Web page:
THE United States ratcheted up the trade embargo on Haiti this
week in what is becoming a test case of hemispheric enforcement of
It will be a difficult test case.
The embargo is aimed at reinstating the Caribbean nation's first
democratically elected president, Jean-Bertrand Aristide, who was
ousted in a military coup Sept. 30.
It is the first exercise of a new Organization of American
States (OAS) mechanism, modifying the group's longstanding
principle of nonintervention, that permits it to confront violent
overthrow of democratic governments in the region.
The embargo, banning all commercial trade except basic food and
airline service, is expected to bring the Western Hemisphere's
poorest nation to a painful economic halt in short order.
But diplomats at the OAS, where the international effort is
centered, are struggling to gauge how and at whom to aim the
negotiating efforts accompanying the embargo.
"One of the actually difficult aspects of Haiti is that a lot of
different people will give a different answer to the question of
who exactly is in charge here. There are situations where sometimes
no one is fully in charge," says Luigi Einaudi, US Ambassador to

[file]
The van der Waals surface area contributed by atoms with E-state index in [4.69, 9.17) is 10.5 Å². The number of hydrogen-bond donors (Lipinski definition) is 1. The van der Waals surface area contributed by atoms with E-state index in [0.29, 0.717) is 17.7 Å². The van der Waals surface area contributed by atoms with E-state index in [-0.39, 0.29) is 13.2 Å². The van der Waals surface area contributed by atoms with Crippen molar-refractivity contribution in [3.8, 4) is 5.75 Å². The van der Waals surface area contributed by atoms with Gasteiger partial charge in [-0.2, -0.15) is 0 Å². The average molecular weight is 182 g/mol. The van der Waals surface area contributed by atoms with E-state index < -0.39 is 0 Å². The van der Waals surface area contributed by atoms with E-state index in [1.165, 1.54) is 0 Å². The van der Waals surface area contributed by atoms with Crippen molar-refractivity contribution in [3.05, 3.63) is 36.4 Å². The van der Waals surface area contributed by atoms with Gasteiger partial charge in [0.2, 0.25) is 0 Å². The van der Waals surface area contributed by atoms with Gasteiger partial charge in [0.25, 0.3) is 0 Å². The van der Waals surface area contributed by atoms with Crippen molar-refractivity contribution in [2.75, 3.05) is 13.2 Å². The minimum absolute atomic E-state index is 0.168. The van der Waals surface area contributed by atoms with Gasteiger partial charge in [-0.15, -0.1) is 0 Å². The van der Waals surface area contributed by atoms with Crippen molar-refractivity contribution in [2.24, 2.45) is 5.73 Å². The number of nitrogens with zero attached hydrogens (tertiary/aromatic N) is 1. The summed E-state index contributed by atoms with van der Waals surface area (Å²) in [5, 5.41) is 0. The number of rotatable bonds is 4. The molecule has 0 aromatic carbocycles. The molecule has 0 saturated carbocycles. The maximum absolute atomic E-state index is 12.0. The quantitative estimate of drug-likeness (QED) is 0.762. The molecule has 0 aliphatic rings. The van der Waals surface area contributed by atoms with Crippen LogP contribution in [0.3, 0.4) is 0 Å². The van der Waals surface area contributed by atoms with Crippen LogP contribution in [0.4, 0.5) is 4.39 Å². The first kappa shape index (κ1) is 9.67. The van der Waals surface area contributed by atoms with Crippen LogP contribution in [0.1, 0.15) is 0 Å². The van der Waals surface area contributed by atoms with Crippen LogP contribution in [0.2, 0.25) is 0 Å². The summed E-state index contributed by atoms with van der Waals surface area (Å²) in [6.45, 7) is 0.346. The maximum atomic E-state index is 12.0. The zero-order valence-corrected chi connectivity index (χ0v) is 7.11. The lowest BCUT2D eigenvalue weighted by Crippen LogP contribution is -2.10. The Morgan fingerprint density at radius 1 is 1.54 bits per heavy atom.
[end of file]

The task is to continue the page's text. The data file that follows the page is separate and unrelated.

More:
Indeed, the roil of Haitian politics with its blend of
flash-fire violence, shifting loyalties, raw greed, and even
earnest, if naive, visions of democracy makes negotiation a fragile
and dangerous process.
Recent Haitian history is littered with the names of those who
held power and the agreements they made. Since dictator Jean-Claude
"Baby Doc" Duvalier was ousted in February 1986, seven governments
- five the result of coups - have laid claim to "democratic"
ambitions. Only President Aristide was democratically elected, and
even he has come under international criticism for condoning - even
inciting - mob justice.
So international efforts to support the nation's democratic
experiment are frequently frustrated by the dynamics of the Haitian
political scene - and the current situation before OAS negotiators
is no different, observers say.
There have been two OAS missions to Haiti since Sept. 30. A
third OAS civilian observer mission, headed by former Colombian
Foreign Minister Augusto Ramirez Ocampo, has been invited by the
Haitian Senate to go there within the next week.
The embargo is calculated to break the resolve of the military
and many members of the Haitian civilian elite who have vowed not
to allow Aristide to be reseated.
But what then? Scenarios bandied about by observers of Haiti
include negotiated settlements that involve Aristide returning to
power only so that he can leave it in a constitutional way;
restoring him to power with a long-term international civilian
observer group or an armed international force to keep the peace
while a new police institution is built. …